If you ask caregivers about the obstacles they face in having regular family dinners, busy schedules usually top the list. Starting at increasingly younger ages, children are taking part in sports and other activities that quickly seem to eat up the family dinner hour. The "balancing act" can be tricky, but there are many ways to fit in opportunities for meaningful connection.
As caregivers, it's our job to manage the family’s schedule and make sure there’s time for balance and connection. It's probably not realistic for a busy family to have dinner together every evening, but a family could establish a rule about participation in mealtimes that works for them. For example, on those evenings when everyone IS home, make it a rule that dinner is eaten together as a family. Or, maybe everyone eats breakfast together on certain days of the week. Whatever you decide, stick to it. For example, Wednesday is family dinner night with no electronic devices and everyone eats together at the table. (It's ok to be flexible -sometimes people have homework or other responsibilities that require a quick meal-as long as you are together for some amount of time it works!)
It can be hard to have conversations with each other that are distraction free and focused, but use your time together to be intentional in your communication with your family . Ask questions, listen to the answers and ask follow up questions (click HERE for some great conversation ideas). Some ideas:
Setting a regular meal date with your child for some one-on-one time, and rotating if you have several children.
Building in a practice of gratitude at family mealtimes– even just a short reflection on what each person is thankful for – during your structured family time can help you make the most of your minutes together.
Making it easy-spend less time cooking and more time together by preparing meals ahead of time, choosing easy to prepare recipes, or even ordering takeout or going out for a meal.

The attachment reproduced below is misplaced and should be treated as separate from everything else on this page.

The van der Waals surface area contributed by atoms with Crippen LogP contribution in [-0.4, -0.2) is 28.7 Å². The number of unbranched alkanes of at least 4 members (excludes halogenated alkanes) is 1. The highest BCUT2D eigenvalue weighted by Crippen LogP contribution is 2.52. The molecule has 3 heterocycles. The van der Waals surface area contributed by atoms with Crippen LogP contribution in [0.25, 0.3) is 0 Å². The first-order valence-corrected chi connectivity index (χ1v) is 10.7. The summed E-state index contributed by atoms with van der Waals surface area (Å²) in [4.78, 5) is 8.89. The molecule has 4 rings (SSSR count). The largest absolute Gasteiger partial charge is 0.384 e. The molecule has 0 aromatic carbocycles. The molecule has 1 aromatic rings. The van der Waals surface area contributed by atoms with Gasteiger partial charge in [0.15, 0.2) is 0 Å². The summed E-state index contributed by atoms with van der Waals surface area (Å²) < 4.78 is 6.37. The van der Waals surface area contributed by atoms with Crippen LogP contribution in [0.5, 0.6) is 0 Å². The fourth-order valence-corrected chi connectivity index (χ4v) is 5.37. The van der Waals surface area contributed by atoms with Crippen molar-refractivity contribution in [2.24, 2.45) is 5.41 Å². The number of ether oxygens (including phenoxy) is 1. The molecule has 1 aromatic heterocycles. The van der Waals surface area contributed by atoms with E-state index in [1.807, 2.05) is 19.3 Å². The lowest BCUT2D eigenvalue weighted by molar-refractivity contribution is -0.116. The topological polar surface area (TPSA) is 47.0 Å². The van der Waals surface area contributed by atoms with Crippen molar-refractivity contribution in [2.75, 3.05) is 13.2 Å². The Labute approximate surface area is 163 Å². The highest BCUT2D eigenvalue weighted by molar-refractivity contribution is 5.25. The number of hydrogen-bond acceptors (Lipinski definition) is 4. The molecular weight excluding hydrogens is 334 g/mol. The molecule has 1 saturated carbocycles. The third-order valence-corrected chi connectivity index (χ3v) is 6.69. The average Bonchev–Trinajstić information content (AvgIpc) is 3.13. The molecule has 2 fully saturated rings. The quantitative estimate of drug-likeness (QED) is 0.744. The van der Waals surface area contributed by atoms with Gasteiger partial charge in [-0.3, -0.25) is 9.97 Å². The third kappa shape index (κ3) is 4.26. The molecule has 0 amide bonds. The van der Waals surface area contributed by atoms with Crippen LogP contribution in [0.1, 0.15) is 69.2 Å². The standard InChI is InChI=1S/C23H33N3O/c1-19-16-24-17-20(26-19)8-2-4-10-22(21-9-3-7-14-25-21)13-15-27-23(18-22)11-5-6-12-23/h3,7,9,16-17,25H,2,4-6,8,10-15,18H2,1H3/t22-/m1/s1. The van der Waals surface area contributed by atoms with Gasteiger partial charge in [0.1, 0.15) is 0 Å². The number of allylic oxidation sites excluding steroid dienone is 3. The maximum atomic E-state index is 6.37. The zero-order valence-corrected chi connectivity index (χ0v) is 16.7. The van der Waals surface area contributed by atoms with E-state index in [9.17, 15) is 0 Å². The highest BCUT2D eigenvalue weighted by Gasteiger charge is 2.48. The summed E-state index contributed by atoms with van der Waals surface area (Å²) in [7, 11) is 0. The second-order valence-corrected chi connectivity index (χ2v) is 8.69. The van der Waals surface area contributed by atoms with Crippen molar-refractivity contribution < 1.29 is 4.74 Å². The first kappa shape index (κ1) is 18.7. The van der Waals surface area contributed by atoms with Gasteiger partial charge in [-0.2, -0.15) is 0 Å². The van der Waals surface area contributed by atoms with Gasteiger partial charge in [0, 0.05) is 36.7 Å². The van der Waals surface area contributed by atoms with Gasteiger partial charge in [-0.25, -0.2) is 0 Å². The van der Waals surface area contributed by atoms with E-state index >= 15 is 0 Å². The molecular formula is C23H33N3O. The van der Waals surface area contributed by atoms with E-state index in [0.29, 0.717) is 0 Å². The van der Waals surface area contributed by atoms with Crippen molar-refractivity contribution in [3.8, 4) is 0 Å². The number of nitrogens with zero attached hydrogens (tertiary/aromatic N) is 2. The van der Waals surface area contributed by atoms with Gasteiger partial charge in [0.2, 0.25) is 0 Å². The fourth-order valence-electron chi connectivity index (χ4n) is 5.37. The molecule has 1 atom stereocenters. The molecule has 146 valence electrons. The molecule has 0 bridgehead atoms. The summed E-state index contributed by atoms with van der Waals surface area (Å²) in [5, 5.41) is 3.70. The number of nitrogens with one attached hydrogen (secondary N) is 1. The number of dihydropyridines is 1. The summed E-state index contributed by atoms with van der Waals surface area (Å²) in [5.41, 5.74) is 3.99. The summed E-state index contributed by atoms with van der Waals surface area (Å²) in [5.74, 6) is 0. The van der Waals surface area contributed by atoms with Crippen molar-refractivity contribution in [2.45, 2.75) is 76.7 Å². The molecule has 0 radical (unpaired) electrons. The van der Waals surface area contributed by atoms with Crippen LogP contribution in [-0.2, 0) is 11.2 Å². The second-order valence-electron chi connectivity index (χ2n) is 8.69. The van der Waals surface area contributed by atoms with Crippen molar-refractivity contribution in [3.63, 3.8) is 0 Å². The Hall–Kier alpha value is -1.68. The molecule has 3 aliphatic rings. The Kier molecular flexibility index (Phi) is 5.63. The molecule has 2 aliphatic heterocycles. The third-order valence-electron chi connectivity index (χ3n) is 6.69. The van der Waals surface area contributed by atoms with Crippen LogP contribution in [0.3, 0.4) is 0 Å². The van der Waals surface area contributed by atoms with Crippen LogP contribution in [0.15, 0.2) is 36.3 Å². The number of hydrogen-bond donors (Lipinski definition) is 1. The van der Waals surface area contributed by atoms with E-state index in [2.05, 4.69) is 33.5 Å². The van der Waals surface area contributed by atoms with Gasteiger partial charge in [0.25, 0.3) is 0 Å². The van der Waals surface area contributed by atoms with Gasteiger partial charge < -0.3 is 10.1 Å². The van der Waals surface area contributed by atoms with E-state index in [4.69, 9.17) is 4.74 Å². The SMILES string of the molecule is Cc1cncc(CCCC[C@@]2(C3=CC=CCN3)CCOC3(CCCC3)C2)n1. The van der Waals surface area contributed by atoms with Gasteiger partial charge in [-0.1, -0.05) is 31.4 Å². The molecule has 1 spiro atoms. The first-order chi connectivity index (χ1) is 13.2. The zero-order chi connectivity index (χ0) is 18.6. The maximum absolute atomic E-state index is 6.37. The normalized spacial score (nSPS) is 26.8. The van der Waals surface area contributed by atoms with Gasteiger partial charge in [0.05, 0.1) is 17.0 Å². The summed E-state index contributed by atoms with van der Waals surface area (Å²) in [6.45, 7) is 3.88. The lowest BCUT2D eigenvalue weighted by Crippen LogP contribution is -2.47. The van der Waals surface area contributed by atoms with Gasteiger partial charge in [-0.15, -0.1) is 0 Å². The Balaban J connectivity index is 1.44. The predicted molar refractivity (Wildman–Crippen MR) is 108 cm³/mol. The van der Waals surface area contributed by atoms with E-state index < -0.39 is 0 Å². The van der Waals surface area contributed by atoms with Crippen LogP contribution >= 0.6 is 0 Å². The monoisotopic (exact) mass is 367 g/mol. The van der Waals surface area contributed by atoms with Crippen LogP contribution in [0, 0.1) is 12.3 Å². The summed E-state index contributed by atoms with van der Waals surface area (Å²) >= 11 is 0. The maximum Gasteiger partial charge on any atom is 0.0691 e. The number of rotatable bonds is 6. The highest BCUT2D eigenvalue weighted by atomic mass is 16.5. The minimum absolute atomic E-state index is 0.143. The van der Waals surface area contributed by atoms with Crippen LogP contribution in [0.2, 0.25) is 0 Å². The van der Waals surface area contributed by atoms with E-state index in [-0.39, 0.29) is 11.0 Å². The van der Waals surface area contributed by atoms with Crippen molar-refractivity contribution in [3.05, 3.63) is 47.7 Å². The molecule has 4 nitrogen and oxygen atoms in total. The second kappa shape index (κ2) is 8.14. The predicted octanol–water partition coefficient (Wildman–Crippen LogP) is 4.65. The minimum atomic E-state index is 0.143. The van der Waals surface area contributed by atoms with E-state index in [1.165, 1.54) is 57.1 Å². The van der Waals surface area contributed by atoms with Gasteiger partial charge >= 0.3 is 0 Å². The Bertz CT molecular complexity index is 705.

Family meals don't just need to happen at dinnertime or with the whole family. With busy schedules, it's a big challenge to get everyone together for a family meal. The good news is, a "family meal" can happen anywhere, anytime! And, a family dinner doesn't have to be an elaborate, home cooked meal. Heat up frozen pizza, eat leftovers, or order takeout. Any meal with your family counts! Here are some fun, out-of-the-box ideas:
Have a picnic (or a car picnic) with with your kid(s) while watching another play a game or waiting for another to finish an activity. Use some conversation starters to open up communication.
Sit down for breakfast with your child before school. Many older kids kids hastily eat something while scrolling on their phones before racing out the door. Take this chance to discuss the day ahead and check in for any concerns.
Do a surprise mid-week dinner out! Many families wait for the weekend to go out to eat, but weekends can get busy too. A mid-week restaurant meal can be fun and unexpected and a great opportunity for some family bonding.
Choose a day to let your kid(s) plan and make all the meals with as little adult help as possible. Even young children can put together a meal using foods that don't need to be cooked (maybe with a little help from the grownups).